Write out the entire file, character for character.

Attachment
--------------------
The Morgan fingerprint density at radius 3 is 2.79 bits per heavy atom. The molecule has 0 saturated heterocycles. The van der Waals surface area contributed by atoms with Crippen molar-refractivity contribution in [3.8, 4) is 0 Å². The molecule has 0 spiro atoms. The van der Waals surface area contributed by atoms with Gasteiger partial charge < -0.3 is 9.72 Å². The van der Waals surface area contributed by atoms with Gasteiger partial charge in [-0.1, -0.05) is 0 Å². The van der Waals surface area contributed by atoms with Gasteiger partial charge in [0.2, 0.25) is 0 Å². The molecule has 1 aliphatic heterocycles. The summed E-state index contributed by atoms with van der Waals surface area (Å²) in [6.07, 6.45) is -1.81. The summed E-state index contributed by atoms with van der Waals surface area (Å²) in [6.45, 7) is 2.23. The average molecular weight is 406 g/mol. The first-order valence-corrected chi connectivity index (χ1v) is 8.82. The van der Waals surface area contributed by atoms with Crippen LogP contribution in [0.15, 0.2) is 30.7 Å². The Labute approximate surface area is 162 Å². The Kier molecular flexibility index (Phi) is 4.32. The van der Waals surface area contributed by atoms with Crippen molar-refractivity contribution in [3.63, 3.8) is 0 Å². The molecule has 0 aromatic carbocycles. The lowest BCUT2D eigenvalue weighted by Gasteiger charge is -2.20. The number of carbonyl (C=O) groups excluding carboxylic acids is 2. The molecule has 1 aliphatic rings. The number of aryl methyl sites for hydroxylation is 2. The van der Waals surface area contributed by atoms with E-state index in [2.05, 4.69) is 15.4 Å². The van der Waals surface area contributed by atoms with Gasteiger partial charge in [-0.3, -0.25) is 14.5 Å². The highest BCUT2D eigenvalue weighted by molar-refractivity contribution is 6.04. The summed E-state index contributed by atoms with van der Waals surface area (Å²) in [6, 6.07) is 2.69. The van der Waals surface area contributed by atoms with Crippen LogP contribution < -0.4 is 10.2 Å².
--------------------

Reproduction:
The Morgan fingerprint density at radius 3 is 2.79 bits per heavy atom. The molecule has 0 saturated heterocycles. The van der Waals surface area contributed by atoms with Crippen molar-refractivity contribution in [3.8, 4) is 0 Å². The molecule has 0 spiro atoms. The van der Waals surface area contributed by atoms with Gasteiger partial charge < -0.3 is 9.72 Å². The van der Waals surface area contributed by atoms with Gasteiger partial charge in [-0.1, -0.05) is 0 Å². The van der Waals surface area contributed by atoms with Gasteiger partial charge in [0.2, 0.25) is 0 Å². The molecule has 1 aliphatic heterocycles. The summed E-state index contributed by atoms with van der Waals surface area (Å²) in [6.07, 6.45) is -1.81. The summed E-state index contributed by atoms with van der Waals surface area (Å²) in [6.45, 7) is 2.23. The average molecular weight is 406 g/mol. The first-order valence-corrected chi connectivity index (χ1v) is 8.82. The van der Waals surface area contributed by atoms with Crippen LogP contribution in [0.15, 0.2) is 30.7 Å². The Labute approximate surface area is 162 Å². The Kier molecular flexibility index (Phi) is 4.32. The van der Waals surface area contributed by atoms with Crippen molar-refractivity contribution in [3.63, 3.8) is 0 Å². The molecule has 0 aromatic carbocycles. The lowest BCUT2D eigenvalue weighted by Gasteiger charge is -2.20. The number of carbonyl (C=O) groups excluding carboxylic acids is 2. The molecule has 1 aliphatic rings. The number of aryl methyl sites for hydroxylation is 2. The van der Waals surface area contributed by atoms with E-state index in [2.05, 4.69) is 15.4 Å². The van der Waals surface area contributed by atoms with Gasteiger partial charge in [-0.3, -0.25) is 14.5 Å². The highest BCUT2D eigenvalue weighted by molar-refractivity contribution is 6.04. The summed E-state index contributed by atoms with van der Waals surface area (Å²) in [6, 6.07) is 2.69. The van der Waals surface area contributed by atoms with Crippen LogP contribution < -0.4 is 10.2 Å².